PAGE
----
Sometimes the online world reveals unsuspected parallel dimensions. This is an unknown restyle of Neural independently (and secretly as we never knew about it) made by NY-based Motion and Graphic Designer, Clarke Blackham. Very nicely made, perhaps only a bit glossier for the magazine’s line, it testifies once more how even your most familiar outcomes can have another life somewhere else.
CD – Senufo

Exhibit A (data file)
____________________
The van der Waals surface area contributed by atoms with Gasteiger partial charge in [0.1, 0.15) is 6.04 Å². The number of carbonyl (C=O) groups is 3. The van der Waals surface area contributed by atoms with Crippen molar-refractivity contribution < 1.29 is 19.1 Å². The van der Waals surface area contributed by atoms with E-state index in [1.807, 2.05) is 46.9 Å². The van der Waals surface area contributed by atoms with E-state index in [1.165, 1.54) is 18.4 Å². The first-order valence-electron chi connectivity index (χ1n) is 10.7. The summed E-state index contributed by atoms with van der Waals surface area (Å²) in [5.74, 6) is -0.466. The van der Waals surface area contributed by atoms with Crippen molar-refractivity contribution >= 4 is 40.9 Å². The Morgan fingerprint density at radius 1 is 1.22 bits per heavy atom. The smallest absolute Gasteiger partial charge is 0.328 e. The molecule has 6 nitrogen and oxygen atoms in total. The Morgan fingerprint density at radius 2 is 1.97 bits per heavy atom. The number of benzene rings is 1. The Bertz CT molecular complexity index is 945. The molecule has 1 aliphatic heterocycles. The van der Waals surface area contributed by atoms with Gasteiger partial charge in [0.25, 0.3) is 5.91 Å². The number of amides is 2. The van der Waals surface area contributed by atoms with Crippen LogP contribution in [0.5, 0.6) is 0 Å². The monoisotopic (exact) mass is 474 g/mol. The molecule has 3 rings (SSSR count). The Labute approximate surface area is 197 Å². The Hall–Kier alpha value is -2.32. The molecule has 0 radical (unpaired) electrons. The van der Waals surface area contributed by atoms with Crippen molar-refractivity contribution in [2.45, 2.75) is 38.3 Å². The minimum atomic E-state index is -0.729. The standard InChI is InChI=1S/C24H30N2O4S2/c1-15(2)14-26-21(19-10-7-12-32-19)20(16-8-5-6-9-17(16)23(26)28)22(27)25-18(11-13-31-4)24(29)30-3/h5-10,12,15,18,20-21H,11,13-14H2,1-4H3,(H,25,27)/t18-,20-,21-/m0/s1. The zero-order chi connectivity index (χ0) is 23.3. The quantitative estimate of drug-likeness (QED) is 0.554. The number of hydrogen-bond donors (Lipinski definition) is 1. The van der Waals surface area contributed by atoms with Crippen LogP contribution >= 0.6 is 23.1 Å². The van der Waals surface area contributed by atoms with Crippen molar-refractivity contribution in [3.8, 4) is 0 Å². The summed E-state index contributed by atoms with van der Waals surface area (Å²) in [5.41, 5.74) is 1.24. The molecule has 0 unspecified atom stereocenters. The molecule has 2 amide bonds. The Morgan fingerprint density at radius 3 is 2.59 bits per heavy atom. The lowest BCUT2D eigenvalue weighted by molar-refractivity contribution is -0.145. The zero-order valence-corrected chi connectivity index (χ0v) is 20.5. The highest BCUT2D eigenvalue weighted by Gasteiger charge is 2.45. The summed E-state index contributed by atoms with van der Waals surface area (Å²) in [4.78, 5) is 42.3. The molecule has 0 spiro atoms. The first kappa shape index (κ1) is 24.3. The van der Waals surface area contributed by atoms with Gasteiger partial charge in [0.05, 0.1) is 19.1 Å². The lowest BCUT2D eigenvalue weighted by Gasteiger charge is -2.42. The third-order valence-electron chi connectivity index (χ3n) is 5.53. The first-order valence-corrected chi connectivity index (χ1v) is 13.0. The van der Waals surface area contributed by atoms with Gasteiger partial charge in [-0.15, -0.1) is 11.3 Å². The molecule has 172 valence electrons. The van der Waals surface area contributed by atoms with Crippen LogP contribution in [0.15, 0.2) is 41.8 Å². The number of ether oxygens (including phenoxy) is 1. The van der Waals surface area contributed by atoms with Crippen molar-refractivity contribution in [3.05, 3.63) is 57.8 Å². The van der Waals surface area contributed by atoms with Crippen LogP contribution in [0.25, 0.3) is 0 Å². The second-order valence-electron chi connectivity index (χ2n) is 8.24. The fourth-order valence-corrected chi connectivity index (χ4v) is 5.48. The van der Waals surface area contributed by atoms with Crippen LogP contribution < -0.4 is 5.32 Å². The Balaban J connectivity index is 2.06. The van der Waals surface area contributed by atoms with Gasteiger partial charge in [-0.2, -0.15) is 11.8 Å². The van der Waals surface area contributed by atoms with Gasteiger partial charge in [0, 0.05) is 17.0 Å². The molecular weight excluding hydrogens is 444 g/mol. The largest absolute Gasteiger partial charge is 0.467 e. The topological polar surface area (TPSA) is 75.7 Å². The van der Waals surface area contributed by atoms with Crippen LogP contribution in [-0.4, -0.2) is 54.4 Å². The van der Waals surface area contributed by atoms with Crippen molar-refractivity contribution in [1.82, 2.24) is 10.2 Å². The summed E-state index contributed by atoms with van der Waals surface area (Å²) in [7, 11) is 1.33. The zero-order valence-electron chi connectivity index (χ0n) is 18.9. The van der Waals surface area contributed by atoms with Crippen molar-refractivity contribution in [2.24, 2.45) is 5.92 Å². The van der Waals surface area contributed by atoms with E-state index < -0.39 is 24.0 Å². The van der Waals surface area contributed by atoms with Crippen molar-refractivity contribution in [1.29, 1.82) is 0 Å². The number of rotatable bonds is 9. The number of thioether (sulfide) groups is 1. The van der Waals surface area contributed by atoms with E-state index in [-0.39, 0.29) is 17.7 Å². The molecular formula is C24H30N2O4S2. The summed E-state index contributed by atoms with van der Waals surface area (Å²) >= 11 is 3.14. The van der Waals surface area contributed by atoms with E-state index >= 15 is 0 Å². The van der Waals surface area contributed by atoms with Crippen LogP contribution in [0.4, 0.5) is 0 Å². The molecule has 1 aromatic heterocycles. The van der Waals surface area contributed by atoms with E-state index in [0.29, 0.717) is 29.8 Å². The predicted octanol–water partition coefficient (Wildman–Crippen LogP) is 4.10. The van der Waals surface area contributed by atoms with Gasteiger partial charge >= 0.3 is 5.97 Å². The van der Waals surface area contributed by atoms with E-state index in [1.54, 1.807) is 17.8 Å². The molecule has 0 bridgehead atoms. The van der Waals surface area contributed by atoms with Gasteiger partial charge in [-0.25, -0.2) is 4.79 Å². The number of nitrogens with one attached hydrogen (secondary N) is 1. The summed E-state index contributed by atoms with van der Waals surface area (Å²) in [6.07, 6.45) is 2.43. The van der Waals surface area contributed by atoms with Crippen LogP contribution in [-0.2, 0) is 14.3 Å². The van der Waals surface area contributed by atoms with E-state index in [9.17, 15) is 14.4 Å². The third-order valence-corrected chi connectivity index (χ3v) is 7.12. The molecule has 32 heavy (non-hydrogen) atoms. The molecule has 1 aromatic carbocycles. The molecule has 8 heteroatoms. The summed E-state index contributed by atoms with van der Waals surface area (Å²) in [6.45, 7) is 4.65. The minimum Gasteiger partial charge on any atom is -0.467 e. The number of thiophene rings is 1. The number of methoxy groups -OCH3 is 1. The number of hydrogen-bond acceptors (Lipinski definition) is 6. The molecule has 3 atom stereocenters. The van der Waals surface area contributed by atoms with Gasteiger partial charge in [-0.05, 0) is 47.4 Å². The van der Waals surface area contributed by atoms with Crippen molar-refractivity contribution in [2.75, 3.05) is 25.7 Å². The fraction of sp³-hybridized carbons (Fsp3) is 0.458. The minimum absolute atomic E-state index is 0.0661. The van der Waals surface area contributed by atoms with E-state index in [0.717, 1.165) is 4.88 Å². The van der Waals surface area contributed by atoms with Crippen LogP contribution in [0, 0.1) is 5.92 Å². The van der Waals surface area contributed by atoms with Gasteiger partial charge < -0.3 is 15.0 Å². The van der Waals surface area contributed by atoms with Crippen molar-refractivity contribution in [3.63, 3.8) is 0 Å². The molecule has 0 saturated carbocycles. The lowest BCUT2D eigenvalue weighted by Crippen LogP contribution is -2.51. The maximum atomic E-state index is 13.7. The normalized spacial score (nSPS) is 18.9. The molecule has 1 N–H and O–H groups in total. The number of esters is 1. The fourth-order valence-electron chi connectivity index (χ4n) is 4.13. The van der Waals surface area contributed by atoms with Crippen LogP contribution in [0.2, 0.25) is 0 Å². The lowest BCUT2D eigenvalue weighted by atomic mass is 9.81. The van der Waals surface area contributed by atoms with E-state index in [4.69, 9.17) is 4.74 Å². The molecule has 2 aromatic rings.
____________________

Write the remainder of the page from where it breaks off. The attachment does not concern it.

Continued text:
In the abstract and iterated forms of an installation that arranged different models of used tape recorders in a purposeful pattern on a white wall, Stephen Cornford created a system of playing devices whose original function was subverted. Replacing the contents of a cassette with a microphone, the artist has given us the opportunity to listen in real-time to the sound of mechanical parts and the interaction of plastic objects, bringing the device back into the spotlight and focussing on an aura that was originally just a consequence of the way the technology operated. The estranging effect is strong, with a sort of melancholy and an intrinsic “strain” in the action – can you remember how wavering that technology was? Do you remember how we used to use a pencil to rewind the overflowed tape? Here are memories of an era when the portability of music playing devices became a collective need. Toying with these devices is the result of vintage memories and it is of no importance that the “formal” result is rather monotonous. We perceive the sensitivity of the microphones, the smallest cracks in the sound continuum, the going out of sync of the respective tones and the intensity of the clicks. A pulsating insistence – with the force of obsolete tools brought back to new life – that pushes, between tempos and continuous volume variation: pure poetry in conceptual form, and touching, too.